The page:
"Thank you," Newton said in a text, Ron Rivera relayed to the media.
"It was cool to see him react the way he did," Rivera continued about Newton's response, via the team's official website. "We had a great time going through this process. Cam was just constantly needling us. ... Cam stays up on all this stuff, and he came to us with all the offensive guys."
The Panthers gave Newton a potential go-to target who could flourish out of the slot and do damage after the catch -- something they've sorely lacked since jettisoning Steve Smith Sr.
"He's just one of those guys that you just look at and say, 'Boy, is he a good football player,'" general manager Marty Hurney said of his new 6-foot receiver. "He's got the traits we're looking for.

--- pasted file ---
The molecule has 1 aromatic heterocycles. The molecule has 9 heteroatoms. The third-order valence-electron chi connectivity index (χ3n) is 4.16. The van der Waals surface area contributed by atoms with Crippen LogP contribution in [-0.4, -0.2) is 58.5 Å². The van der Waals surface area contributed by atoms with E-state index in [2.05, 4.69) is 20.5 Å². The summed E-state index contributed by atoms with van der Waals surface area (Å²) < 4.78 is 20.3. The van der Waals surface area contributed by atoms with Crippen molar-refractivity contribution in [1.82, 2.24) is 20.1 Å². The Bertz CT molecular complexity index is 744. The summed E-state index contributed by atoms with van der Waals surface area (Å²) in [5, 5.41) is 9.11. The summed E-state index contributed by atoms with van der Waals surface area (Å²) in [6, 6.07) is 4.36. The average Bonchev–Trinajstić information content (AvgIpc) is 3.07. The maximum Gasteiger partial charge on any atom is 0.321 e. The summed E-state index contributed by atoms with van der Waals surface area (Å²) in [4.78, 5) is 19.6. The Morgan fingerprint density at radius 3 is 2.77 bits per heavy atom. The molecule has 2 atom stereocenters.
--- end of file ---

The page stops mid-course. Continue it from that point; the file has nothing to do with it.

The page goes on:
"The trait that stands out probably the most of all his strengths is his ability to run after the catch. When he has the ball in his hands, he turns into a running back. He breaks tackles and big plays, and he still has the ability to stretch the defense and go deep and run good routes. He's got a lot of strengths as a receiver."
The praise for the Moore selection didn't end with the team's quarterback, GM, or coach. Teams always pat themselves on the back for their draft picks.
The most effusive approval came from Smith himself, who believes the Panthers finally replaced him after years of trying and failing.
"You want to know how I feel? They have never been able to replace me," Smith said on NFL Network. "Until now."
For seasons the Panthers have tried to buffer Newton with big targets to help corral the QB's propensity for high throws. Now, Hurney is going in a different direction, bringing in a receiver who mimics the man Newton began his career throwing at. For that, Newton is thankful.